Perhaps the most absurd manifestation of the directive is how it prevents immigration judges from officiating at naturalization ceremonies—the pinnacle of the immigration experience for many new Americans. Amiena Khan, the executive vice president of NAIJ and a Manhattan judge, told me that in New York City, immigration judges no longer offer welcoming remarks or administer the oath at these ceremonies. For many judges, she told me, the ceremonies were the highlight of their time on the bench. Reflecting on the years he swore in new citizens, George Chew, a recently retired New York judge, shared with me the message he’d give new citizens: “I remember my standard speech was an exhortation for the new citizens to register to vote. I’d say, Your vote is equal to Donald Trump’s vote,” he told me in an email. As a result of the Justice Department’s policy, these new Americans are now being deprived of these civic reminders from people who have seen firsthand the legal hurdles immigrants face on the path to citizenship.
U.S. Citizenship and Immigration Services, which conducts administrative swearings-in for new citizens, confirmed with me through a spokesperson that no immigration judges have participated in any such ceremonies “in recent months” in Manhattan, and referred further questions to the Justice Department. When I asked the department about judges’ exclusion from naturalization ceremonies, another spokesperson told me that it “considers requests to administer the oath of citizenship as immigration judges’ schedules permit.” She added that the agency’s “primary mission is to adjudicate immigration cases,” which I took to mean that civic engagement and public education in the immigration realm aren’t priorities.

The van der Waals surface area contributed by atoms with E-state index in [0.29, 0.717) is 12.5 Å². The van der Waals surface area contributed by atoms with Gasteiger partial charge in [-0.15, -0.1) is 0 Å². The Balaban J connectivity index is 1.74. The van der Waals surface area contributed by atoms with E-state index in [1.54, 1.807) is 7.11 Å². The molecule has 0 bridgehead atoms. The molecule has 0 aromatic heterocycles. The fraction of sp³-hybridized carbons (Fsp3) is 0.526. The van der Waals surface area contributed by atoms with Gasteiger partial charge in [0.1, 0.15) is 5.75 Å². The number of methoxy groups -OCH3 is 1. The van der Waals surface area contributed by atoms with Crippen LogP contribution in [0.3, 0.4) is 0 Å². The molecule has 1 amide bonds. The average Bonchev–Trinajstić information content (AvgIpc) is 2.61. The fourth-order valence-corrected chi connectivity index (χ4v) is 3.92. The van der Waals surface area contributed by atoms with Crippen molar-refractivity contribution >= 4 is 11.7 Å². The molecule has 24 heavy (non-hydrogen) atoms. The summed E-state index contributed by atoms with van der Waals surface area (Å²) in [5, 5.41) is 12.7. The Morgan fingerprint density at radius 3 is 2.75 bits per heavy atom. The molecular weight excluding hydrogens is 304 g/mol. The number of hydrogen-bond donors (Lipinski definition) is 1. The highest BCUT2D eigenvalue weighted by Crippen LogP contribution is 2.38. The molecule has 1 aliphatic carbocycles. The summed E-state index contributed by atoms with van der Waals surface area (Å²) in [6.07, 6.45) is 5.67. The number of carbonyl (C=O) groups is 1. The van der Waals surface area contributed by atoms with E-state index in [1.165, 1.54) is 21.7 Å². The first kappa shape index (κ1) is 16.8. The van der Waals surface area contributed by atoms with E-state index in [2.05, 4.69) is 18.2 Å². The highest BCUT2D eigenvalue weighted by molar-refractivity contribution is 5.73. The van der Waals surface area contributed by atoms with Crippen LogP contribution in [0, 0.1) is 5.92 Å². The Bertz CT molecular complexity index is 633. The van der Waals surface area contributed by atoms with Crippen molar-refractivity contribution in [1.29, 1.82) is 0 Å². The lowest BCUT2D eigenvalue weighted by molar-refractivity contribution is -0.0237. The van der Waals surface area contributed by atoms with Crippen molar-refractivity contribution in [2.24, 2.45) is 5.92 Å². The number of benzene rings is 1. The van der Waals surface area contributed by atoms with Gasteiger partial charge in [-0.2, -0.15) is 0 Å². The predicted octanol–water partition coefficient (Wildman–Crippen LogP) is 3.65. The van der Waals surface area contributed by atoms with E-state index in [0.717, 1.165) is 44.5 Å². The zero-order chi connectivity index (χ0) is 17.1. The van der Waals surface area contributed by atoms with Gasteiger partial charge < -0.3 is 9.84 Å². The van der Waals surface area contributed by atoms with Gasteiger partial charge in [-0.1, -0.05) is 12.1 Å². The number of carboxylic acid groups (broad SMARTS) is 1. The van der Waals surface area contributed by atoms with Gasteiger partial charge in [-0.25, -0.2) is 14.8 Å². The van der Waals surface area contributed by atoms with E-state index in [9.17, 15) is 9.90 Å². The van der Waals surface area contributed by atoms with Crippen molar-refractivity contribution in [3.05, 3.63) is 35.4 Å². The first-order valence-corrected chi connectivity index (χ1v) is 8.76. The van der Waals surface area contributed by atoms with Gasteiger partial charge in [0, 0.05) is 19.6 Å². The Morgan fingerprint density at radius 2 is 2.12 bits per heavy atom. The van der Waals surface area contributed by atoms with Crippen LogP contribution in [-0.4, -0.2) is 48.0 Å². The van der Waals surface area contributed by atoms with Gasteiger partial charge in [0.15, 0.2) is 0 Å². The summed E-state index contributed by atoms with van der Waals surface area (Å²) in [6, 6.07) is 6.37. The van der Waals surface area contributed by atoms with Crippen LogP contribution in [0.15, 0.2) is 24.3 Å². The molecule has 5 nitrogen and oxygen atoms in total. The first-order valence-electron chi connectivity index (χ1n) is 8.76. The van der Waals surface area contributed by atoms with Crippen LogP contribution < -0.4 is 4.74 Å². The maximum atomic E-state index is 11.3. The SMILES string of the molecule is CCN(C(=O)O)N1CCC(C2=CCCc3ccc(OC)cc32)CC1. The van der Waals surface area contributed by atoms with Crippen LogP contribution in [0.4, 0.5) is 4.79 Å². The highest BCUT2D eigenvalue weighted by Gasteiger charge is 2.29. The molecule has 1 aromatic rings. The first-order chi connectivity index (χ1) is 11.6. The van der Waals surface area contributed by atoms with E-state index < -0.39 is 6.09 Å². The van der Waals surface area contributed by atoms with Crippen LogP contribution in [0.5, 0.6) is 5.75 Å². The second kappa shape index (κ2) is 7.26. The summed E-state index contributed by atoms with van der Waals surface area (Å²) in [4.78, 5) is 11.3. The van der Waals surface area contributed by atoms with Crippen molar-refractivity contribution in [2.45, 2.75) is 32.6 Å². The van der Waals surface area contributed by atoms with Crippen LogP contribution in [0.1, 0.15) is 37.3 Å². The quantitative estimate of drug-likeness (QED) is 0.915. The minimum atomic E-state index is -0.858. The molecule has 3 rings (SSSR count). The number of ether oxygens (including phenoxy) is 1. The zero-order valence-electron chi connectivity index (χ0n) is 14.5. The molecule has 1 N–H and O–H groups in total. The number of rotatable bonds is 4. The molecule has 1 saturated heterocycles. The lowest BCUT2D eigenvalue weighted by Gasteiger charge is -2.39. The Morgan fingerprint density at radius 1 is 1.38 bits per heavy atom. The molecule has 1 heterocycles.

In my conversations with the immigration judges’ union and the would-be listeners who are affected by this policy, I’ve discovered that just about everyone sees it as an attempt by the Trump administration to control the message—to manufacture the appearance of consensus about the fairness and efficiency of the government’s immigration agenda. But anyone who has closely followed how the Justice Department has tried to keep immigration judges in line knows that that appearance does not square with reality: The abridgment of judges’ right to speak publicly quashes dissent and prevents the public from knowing what is happening at the nation’s immigration courts.
Perhaps the Justice Department doesn’t want judges to talk about how case backlogs have ballooned since Trump took office, to more than 1 million in 2019. Or to be frank about how they are now subject to case-completion quotas that may jeopardize their jobs. Or to explain that the attorney general has the power to overrule immigration rulings that he doesn’t like; that now even a political appointee has the authority to interfere with the adjudication process; and that the government is trying to decertify the immigration judges’ union, which in January appeared before a labor board in Washington to fight for its future.
All of this, and then some, is already in the public record, and judges are uniquely positioned to tell others about it. As Tabaddor, the president of the union, told me recently, the policy was “designed to intimidate and to muzzle anyone that would speak publicly.” That runs counter to America’s commitment to freedom of speech. Immigration judges, more than anyone else in America’s bloated immigration bureaucracy, should be able to speak about how immigration law and policy are shaping the adjudication of cases that come before them.